Saturday, February 19, 2011

Response to "Lineage Delusions: Eido Shimano Roshi, Dharma Transmission, and American Zen"

Before I run off to next week's retreat with Tenshin Reb Anderson Roshi, I've got to loose these feelings about this highly recommended (and agreed with by those who have recommended it to me) essay/article by Erik Fraser Storlie on Sweeping Zen concerning the controversy surrounding Shimano Roshi as well as the validity of Dharma Transmission as an institution and its role in the future of American Zen.

I happen to strongly disagree with almost every argument in this piece and find it borderline offensive.

First of all, I'd like to address the statement that spiritual leaders of Eastern traditions in America engage in inappropriate behavior which is then explained away as a teaching is taken out of context.  This implies that these teachers willingly and intentionally engage in these behaviors for the express purpose of teaching us a lesson.  I find this as ridiculous as the author, but not for his reason.  These behaviors are referred to as teachings in an accidental way.  Happenstance has provided us with this series of events, and as good bodhisattvas, we see the dharma gate and walk right in.  These are not intentional lessons, they are examples of imperfect people doing imperfect things, which I'll get back to later.

I don't know the specifics of the situation's history or supposed cover up, but for my point, I don't think that matters.  I may not even have been in the know about this scene for very long, but what I do know is what I've been told and what I've experienced for myself.

Do I think it's a shame that unsuspecting individuals were hurt by teachers of the practice that I believe in and follow myself taking advantage of their authority? Yes, I do and it is tragic.

Do I think this is a one way street where an irresistible authority overwhelmed an individual, who even if not helpless and trusting, would have been seduced anyway?  No, I don't.  But that also doesn't mean that this wasn't a case of a vulnerable and trusting person being taken advantage of.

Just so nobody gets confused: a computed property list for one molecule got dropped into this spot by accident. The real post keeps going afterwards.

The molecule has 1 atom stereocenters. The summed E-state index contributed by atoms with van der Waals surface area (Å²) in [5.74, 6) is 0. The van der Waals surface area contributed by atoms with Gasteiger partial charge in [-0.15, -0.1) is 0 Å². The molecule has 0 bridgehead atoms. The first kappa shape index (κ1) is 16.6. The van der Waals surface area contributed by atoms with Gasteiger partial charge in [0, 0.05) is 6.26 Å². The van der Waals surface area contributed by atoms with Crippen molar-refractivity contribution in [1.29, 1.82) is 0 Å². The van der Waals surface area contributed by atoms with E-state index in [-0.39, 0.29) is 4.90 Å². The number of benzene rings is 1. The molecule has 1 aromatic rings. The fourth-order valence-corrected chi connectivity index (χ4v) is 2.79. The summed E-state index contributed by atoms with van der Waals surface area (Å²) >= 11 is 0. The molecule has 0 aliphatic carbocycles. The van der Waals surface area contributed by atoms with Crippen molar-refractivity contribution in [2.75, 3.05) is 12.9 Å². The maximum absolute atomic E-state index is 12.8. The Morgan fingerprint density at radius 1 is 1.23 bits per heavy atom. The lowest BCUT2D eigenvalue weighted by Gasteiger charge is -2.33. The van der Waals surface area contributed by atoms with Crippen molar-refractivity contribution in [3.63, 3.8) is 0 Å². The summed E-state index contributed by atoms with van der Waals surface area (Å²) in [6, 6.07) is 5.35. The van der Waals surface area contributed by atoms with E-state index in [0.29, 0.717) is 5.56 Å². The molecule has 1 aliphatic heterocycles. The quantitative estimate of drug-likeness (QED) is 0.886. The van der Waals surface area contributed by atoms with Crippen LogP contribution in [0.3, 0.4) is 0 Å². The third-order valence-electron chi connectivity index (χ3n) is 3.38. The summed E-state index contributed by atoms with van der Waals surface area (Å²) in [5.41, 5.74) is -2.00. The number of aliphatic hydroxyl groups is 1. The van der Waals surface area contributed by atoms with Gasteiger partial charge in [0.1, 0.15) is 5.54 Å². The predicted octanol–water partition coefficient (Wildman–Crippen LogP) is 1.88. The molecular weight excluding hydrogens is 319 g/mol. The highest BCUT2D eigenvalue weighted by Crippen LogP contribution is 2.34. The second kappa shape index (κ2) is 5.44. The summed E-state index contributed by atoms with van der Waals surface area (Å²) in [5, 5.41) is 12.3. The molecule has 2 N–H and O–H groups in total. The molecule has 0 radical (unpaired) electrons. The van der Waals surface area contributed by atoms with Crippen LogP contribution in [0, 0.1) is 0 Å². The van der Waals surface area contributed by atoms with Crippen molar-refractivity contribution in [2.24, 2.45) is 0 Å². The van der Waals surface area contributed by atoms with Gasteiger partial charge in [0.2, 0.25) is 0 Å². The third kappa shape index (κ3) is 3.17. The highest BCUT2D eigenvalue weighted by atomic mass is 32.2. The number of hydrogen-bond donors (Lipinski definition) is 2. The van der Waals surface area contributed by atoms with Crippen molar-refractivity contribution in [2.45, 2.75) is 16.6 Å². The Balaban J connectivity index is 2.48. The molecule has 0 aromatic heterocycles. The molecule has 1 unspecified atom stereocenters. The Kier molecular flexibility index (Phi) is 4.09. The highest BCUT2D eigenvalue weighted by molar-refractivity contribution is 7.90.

On this point, I'd have to agree with Brad Warner that authority figures only have the power that we agree to let them have.  This opinion is not coming from some sycophantic blogger that can't think on his own; this makes real sense and can't be argued against. 

I have been taught, and verified myself, that Zen is about discovering the illusionary quality of what we hold to be true.  That, like scientists, we should doubt what we observe (or are told) until we're able to confirm it through experimentation and thus experience the truth for ourselves.  It's not about dismissing the objects of the senses, but just not blindly trusting them.  Given these instructions, why would I wholeheartedly and blindly agree with anything a teacher told me without testing it myself?

I want to know where these "masters" are that are said to:

“dwell in the absolute,” or is a lineage holder in “crazy wisdom,” or can raise the kundalini energy, or read our chakras and past lives, or help “burn up” our karma, or is offering to share our wife, husband, girlfriend, or boyfriend so as to assist us in breaking our unfortunate attachments – all of this, of course, to stretch us beyond our parochial notions of right and wrong and bring us to the ultimate attainment enjoyed by the master himself (the master almost invariably being male)
  - cause I'd say "thanks, but I think samsara's a better deal."  Sure some people would fall for this, but surely not enough serious practitioners under him, and especially not his peers or superiors.  To what kind of ridiculously poisonous teachers has the author been exposed?

Sure, tradition expresses such poetic sentiments concerning Zen teachers as "dwelling in the absolute" or "realized masters," but this doesn't make them perfect.  Anyone who has spent any amount of time around a teacher with their minds open will have seen them make a mistake, this doesn't accord with perfection.

These individuals are recognized as having "realized" the true nature of the Dharma, not "actualized" it; they're not assumed to be Buddha.  They're still working on life.  Just because they know all the rules to the game now, doesn't mean they can win.  Because they're recognized by their teachers as knowing the rules, they're allowed to teach them to others, but enlightenment cannot be taught, you have to win it yourself.

We play the game against Mara, and the more we play the better we get.  The Buddha just got so good that Mara couldn't beat him anymore.

So the matter of authority and the legitimacy of Dharma Transmission comes down to one question: Do the rules this teacher is telling me sound like they'd help me win this game against suffering?  We must further explore and inform our answer to this question by asking if it looks like the teacher is, in fact playing by those rules and do they seem to be winning themselves.  Yes, this will take a serious investment of time and effort for us to find out for ourselves.